Thursday, January 15, 2015

Messy Boxes

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It's the beginning of a new year. It's my first post of the new year. Yet the new year is new only in reference to dates. Life hasn't changed; the simple reason being that I've carried it with me into 2015. And I'm finding that my life has grown a bit messy with regards to the roles that I've been called to play, particularly the roles of my writing and my mothering.

I've always been militantly intentional about keeping my writing separate from everything else. When around my kids, my mothering hat takes precedence--and I don't mind. It seems built into my hat-wearing system. I can be anywhere, doing anything, and if I hear my kids, they will direct my attention away from what I'm doing. I'm not complaining about this, nor do I begrudge them my attention. I love them. I love being their mom. I love mothering. However, when it comes to writing, I can't have my mind splitting off and opening the Mothering box when I need to be attending to the Writing box.

Thus Writing and Mothering were kept in their respective boxes--the Writing box being opened only when the Mothering box was closed and I had a quiet house or friendly coffee shop at my disposal.

My boxes, however, have gotten messy. They're intermingling. And, at least initially, it surprised me and even made me a little nervous. It started, actually, when I used my daughter's name as one of my characters in my novella that was published last year. She was 7 at the time, and suddenly aware that when I said "I'm writing", I am actually producing something. It isn't a nebulous distraction that results in my disappearance for unspecified periods of time. She now understands that I am writing stories. Stories that other people read. And that seems to have piqued her interest. Because now she's often asking me about my writing. About the stories I'm writing. About the people in the stories I'm writing.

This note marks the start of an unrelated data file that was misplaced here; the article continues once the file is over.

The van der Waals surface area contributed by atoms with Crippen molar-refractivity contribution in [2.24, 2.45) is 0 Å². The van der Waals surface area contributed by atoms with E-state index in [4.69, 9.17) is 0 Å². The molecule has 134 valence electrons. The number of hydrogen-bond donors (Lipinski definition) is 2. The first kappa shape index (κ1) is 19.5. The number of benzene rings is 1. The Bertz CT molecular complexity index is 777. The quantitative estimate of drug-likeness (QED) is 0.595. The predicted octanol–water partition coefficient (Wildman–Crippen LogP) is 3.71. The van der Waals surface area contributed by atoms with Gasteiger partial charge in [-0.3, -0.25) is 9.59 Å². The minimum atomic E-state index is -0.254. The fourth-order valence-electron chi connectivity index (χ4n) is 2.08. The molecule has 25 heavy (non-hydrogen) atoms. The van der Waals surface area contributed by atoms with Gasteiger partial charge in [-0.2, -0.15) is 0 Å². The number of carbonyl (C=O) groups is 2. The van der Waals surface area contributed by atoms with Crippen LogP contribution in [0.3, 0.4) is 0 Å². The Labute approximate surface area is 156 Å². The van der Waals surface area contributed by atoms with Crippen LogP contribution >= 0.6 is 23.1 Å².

"What do you write about?" she asked.

"About things that I see or people I meet or places I visit."

"Did you write about my messy room?"


"Did you write about all the firewood I carried from the shed up to the back porch?"


"Did you write about the toaster strudel I dropped on the kitchen floor this morning?"


"So, what do you write about again?"


Obviously, her ego-centricity (which is specific to a child her age) is still figuring itself out. But, just as she is aware of my Writing box, I am aware of her interest in my Writing box. And I like it. I like that I am able to show her that words matter. That words have power. That words transcend the boundaries of time and place and race and gender and religion.

Right now she may not understand all that, but by letting my Mothering and my Writing boxes intermingle, I find that both benefit from the exchange.

To be sure, there will be times when I will closet myself away in my Writing box of the imaginary and the literary. When the Mothering box will close and I will step away from it for a while (even happily, perhaps). But I'm finding that the hard lines I once drew between the two don't have to be so hard any more. I haven't struck the perfect balance by any means--and I'm sure I'll never perfectly master that--yet there's an unexpected freedom in the mess that I'm coming to accept and even enjoy.

I hope your New Year has begun as hopeful-y and as intermingle-y as mine!


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  1. Your post made me smile since I'm familiar with the dilemma. The first book I wrote took twenty-some years because of my kids. Now I know if I want to write, I'll have to sometimes do it standing at the kitchen counter with my laptop writing in five minute bursts while the grandkids eat breakfast. Or, with my laptop on the porch swing while the grandkids play in the yard. But that's just fine. The people in our lives come first. I know we won't regret it. :)

    1. You're so right, Danni. No regrets over time spent with people we love. Glad you've been able to find a system for writing in your busy life!


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